A 17-year old Jerusalem girl named Bat Levy was almost unable to compete in Israel’s international youth Bible quiz last week. A chorus of rabbis and anti-missionary activists sought to throw her out. The sober-eyed, dark-haired teen girl is a “world-class Scriptural scholar,” according to the Jewish Telegraph Agency. She’s also a believer in Jesus Christ.
Yad L’Achim, the “big daddy” of Israeli anti-missionary organizations, tried to get her kicked out. Orthodox rabbis run this organization; its director said Levy could have become the “world Bible champion” and her faith in Jesus might lead to Jewish conversions. He said she shouldn’t be considered Jewish herself, or allowed to participate. Levy didn’t advance beyond the first round of the quiz, but the controversy about her participation is just one example of the anti-Christian animus that characterizes Israeli leadership.
The JTA notes, “Israel has an estimated 8,000 so-called messianic Jews. In effect they are crypto-Christians, practicing their faith discreetly for fear of stoking hostility among mainstream Jews. Reprisals can sometimes be violent.”
Unfortunately, most American evangelicals—ardently pouring financial and moral support to “God’s Chosen People”—are unaware that many Orthodox and observant Jews, particularly in Israel, are deeply hostile to their faith. If they know, they don’t seem to care that fellow believers in Christ are subject to harassment and even legal persecution in the “Holy Land.” (See, "Christians in Israel: an Endangered Species")
"Overt proselytizing" is already illegal in Israel, but Yad L’Achim wants even stiffer penalties for Christian missionary activity. It recently sought to enact a six month mandatory prison sentence for proselytizing. The organization’s founding chairman was incensed by arguments for freedom of speech. He retorted that just as Israel forms laws to protect Israelis’ physical well-being, so:
lawmakers must draft legislation against the enemies of our people, the missionaries, who want to destroy the remnant and memory of the Jewish people and convert them to Christianity. There is no doubt that if the security forces came upon people who incited to violence against the state, they would use the law to act against them and not be concerned about impinging on their freedom of expression. In our view, this must be the attitude [to] missionaries who seek the spiritual destruction of Jews and thus to harm the soul of the Jewish nation.
Rabbi Tovia Singer, a lecturer and anti-missionary activist, said Christians who evangelize try “to do to the Jews spiritually what Hamas is trying to do physically.”
This is the attitude of many Israeli and American Jews who are sincerely convinced of their religion. Jewish advocacy groups like the Anti-Defamation League of B’nai B’rith seek to silence Christian witnessing as a threat to world Jewry, likening conversion of Jews to a spiritual holocaust. They say Christians threaten the “spiritual survival” of the Jewish people, by trying to persuade them to abandon Jewish rabbinic legalism or leftist Jewish humanism for salvation through faith in Jesus Christ.
Many convinced Jews take it as their personal responsibility to resist Christian missionaries wherever they are—in Israel and in the USA. Israel already has a law against open proselytizing; American Jews through the ADL are untiring in efforts to pass a federal “anti-hate” law in the United States that could be used to silence Christian expressions of faith here.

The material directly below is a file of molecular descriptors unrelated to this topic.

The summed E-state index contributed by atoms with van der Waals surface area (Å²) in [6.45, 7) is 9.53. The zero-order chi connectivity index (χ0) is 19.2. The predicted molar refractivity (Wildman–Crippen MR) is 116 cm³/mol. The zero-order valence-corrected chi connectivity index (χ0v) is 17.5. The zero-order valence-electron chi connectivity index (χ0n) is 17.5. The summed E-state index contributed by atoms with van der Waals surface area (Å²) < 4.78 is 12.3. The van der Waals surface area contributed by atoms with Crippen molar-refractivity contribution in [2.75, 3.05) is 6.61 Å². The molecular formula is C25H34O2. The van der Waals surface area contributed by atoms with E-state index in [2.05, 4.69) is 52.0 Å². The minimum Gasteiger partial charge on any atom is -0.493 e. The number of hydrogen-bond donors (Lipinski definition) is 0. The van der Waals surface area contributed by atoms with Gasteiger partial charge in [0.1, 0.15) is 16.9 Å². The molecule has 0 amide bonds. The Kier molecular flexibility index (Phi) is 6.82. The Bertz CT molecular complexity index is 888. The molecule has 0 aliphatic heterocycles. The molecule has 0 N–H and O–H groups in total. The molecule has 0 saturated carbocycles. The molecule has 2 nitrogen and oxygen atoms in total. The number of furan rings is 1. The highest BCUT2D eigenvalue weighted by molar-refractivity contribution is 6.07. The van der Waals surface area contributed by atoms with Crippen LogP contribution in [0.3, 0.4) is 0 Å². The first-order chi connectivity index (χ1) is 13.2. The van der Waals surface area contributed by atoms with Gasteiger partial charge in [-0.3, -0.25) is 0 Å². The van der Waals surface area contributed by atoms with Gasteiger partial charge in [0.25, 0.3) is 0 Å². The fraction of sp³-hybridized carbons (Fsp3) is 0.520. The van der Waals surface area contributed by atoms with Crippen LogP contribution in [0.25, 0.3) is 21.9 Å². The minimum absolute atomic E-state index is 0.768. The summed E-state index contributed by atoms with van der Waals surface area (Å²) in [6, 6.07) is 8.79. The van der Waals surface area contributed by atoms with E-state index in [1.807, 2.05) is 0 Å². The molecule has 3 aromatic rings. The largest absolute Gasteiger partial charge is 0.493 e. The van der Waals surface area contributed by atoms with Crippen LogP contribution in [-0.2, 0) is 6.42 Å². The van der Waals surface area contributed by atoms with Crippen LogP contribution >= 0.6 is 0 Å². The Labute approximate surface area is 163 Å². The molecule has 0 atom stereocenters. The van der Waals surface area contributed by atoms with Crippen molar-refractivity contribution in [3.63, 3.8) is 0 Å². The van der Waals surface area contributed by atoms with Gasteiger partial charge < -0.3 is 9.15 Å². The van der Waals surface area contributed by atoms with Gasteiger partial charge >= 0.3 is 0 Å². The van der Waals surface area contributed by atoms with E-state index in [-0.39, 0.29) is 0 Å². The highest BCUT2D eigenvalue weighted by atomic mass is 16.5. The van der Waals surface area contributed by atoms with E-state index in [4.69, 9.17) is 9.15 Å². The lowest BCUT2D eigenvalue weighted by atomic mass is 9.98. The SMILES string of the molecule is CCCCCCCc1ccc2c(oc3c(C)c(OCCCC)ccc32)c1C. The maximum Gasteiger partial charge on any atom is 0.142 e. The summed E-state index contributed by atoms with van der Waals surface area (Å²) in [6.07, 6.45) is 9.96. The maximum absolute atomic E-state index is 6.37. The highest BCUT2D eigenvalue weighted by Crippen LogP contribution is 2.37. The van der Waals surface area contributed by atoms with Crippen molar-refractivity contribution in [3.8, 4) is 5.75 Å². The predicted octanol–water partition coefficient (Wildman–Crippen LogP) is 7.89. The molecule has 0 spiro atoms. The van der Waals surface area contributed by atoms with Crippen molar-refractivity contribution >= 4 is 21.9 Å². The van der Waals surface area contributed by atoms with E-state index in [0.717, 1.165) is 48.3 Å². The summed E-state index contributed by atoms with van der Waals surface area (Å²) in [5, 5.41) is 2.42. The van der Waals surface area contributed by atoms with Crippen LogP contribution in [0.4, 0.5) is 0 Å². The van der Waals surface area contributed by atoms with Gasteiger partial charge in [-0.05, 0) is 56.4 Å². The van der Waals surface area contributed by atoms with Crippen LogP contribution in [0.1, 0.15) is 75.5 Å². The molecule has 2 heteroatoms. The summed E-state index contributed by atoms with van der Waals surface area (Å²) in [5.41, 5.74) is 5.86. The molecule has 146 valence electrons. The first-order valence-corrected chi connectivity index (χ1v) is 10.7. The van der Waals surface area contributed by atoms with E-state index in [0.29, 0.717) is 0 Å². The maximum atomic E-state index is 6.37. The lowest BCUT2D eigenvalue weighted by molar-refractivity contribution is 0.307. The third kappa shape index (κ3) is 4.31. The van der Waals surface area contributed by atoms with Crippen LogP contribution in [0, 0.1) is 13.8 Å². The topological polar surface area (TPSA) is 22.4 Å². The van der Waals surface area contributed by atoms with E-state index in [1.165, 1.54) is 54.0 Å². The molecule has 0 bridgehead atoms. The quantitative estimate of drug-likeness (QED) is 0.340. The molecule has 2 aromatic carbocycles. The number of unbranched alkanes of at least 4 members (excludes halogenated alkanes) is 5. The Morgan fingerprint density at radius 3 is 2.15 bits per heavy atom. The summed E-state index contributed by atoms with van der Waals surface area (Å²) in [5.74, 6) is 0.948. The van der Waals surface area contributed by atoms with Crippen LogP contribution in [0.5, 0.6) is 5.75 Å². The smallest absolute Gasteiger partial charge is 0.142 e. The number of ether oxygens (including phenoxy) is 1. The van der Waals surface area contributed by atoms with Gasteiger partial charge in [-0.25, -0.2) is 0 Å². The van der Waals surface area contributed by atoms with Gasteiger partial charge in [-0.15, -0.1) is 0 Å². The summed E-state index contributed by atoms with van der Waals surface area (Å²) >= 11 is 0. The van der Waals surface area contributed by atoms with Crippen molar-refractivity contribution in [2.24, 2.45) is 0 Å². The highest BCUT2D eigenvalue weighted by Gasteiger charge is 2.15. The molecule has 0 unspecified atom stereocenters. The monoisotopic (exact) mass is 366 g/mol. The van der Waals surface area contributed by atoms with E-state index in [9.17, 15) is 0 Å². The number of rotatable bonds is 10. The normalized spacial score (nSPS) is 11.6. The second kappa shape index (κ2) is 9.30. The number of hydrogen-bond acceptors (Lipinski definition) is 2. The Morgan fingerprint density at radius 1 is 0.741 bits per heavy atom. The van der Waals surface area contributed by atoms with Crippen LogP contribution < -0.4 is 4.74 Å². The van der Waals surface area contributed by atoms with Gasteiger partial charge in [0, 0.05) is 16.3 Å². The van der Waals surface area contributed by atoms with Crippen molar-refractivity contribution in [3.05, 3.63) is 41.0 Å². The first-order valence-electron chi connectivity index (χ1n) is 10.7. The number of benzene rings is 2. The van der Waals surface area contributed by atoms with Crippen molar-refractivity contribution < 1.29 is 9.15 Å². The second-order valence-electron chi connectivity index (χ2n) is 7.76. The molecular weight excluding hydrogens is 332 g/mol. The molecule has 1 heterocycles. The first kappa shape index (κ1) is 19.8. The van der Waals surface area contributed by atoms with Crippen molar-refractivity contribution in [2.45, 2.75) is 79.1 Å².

Yad L’Achim proudly admits that it “targets every locale where missionaries are active, organizing demonstrations and trying to stymie missionaries…” Their tactics go even farther, to harassment at home and in the workplace.
In 2004, Haaretz wrote about the problem of persecuted Christian believers in Arad. Yad L’Achim organized harassing demonstrations outside believers’ private homes. Haaretz quoted the vitriole of the town’s Ashkenazi chief rabbi: “You disguise yourselves as sabras and smile at us, but you're just waiting for the first chance to grab us and crucify us. Get out of here, hypocrites…You are the ones whose forefathers burned Jews to death throughout all the years of history. You are an abomination in Israel, and therefore you must be spewed out of here."
The Sephardic chief rabbi was also vehement: “Every Jew is obliged to demonstrate against a phenomenon like this, against those who pass themselves off as Jews but infiltrate the weak population groups and start to influence them. And there are people who fall for it.”
These words, spoken by chief rabbis to encourage harassment of Christians, should be taken seriously. They reflect the Talmudic heart of modern observant Judaism. The Babylonian Talmud describes Christ in the foulest, most hateful language—calling him a bastard, a deceiver, an evil-doer now languishing in hell, and calling his followers “idolaters.” (See NPN articles concerning the Talmud)
If modern Judaism is true—as many powerful Jews are convinced—then Christians are dangerous deceivers; our message of peace and freedom through Christ very deeply threatens a religion venerating those who had Christ crucified--the Pharisees.
Harmony Grant writes and edits for National Prayer Network, a Christian/conservative watchdog group.
Let the Anti-Defamation League of B'nai B'rith teach you how they have saddled 45 states with hate laws capable of persecuting Christians: http://www.adl.org/99hatecrime/intro.asp.
Learn how ADL took away free speech in Canada and wants to steal it now in the U.S. Congress. Watch Rev. Ted Pike's Hate Laws: Making Criminals of Christians at video.google.com. Purchase this gripping documentary to show at church. Order online at www.truthtellers.org for $24.90, DVD or VHS, by calling 503-853-3688, or at the address below.
TALK SHOW HOSTS: Interview Rev. Ted Pike on this topic. Call (503) 631-3808.
NATIONAL PRAYER NETWORK,
P.O. Box 828, Clackamas, OR 97015